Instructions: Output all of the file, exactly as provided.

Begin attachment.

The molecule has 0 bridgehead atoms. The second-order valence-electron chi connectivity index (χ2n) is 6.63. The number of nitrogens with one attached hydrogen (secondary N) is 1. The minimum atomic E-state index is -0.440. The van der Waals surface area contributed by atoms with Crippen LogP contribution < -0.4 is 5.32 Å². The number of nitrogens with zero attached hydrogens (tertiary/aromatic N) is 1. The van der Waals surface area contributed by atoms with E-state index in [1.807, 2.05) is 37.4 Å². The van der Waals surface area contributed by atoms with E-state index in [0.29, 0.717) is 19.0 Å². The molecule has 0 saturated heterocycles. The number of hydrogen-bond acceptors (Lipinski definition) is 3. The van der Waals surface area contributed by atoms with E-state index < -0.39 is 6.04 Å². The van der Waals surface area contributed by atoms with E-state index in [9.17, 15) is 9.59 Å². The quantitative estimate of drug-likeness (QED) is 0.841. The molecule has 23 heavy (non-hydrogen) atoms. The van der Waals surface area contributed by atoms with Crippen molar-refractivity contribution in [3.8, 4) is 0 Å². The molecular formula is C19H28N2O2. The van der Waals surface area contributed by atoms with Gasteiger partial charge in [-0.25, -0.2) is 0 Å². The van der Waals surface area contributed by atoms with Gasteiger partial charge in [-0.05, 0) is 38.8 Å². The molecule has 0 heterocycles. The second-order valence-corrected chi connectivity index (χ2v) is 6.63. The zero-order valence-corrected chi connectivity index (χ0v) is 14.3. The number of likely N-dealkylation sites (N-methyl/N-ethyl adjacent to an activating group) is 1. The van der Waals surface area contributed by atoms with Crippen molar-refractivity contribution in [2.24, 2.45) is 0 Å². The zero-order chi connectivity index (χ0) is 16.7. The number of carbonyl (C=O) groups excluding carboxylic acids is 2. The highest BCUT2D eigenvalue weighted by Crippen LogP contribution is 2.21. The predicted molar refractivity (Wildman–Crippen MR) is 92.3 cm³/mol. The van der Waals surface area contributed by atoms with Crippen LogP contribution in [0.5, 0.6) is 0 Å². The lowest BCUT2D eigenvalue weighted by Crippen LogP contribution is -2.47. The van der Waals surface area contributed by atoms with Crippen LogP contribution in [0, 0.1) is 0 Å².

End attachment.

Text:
The molecule has 0 bridgehead atoms. The second-order valence-electron chi connectivity index (χ2n) is 6.63. The number of nitrogens with one attached hydrogen (secondary N) is 1. The minimum atomic E-state index is -0.440. The van der Waals surface area contributed by atoms with Crippen LogP contribution < -0.4 is 5.32 Å². The number of nitrogens with zero attached hydrogens (tertiary/aromatic N) is 1. The van der Waals surface area contributed by atoms with E-state index in [1.807, 2.05) is 37.4 Å². The van der Waals surface area contributed by atoms with E-state index in [0.29, 0.717) is 19.0 Å². The molecule has 0 saturated heterocycles. The number of hydrogen-bond acceptors (Lipinski definition) is 3. The van der Waals surface area contributed by atoms with E-state index < -0.39 is 6.04 Å². The van der Waals surface area contributed by atoms with E-state index in [9.17, 15) is 9.59 Å². The quantitative estimate of drug-likeness (QED) is 0.841. The molecule has 23 heavy (non-hydrogen) atoms. The van der Waals surface area contributed by atoms with Crippen molar-refractivity contribution in [3.8, 4) is 0 Å². The molecular formula is C19H28N2O2. The van der Waals surface area contributed by atoms with Gasteiger partial charge in [-0.25, -0.2) is 0 Å². The van der Waals surface area contributed by atoms with Gasteiger partial charge in [-0.05, 0) is 38.8 Å². The molecule has 0 heterocycles. The second-order valence-corrected chi connectivity index (χ2v) is 6.63. The zero-order valence-corrected chi connectivity index (χ0v) is 14.3. The number of likely N-dealkylation sites (N-methyl/N-ethyl adjacent to an activating group) is 1. The van der Waals surface area contributed by atoms with Crippen molar-refractivity contribution in [2.24, 2.45) is 0 Å². The zero-order chi connectivity index (χ0) is 16.7. The number of carbonyl (C=O) groups excluding carboxylic acids is 2. The highest BCUT2D eigenvalue weighted by Crippen LogP contribution is 2.21. The predicted molar refractivity (Wildman–Crippen MR) is 92.3 cm³/mol. The van der Waals surface area contributed by atoms with Crippen LogP contribution in [0.5, 0.6) is 0 Å². The lowest BCUT2D eigenvalue weighted by Crippen LogP contribution is -2.47. The van der Waals surface area contributed by atoms with Crippen LogP contribution in [0, 0.1) is 0 Å².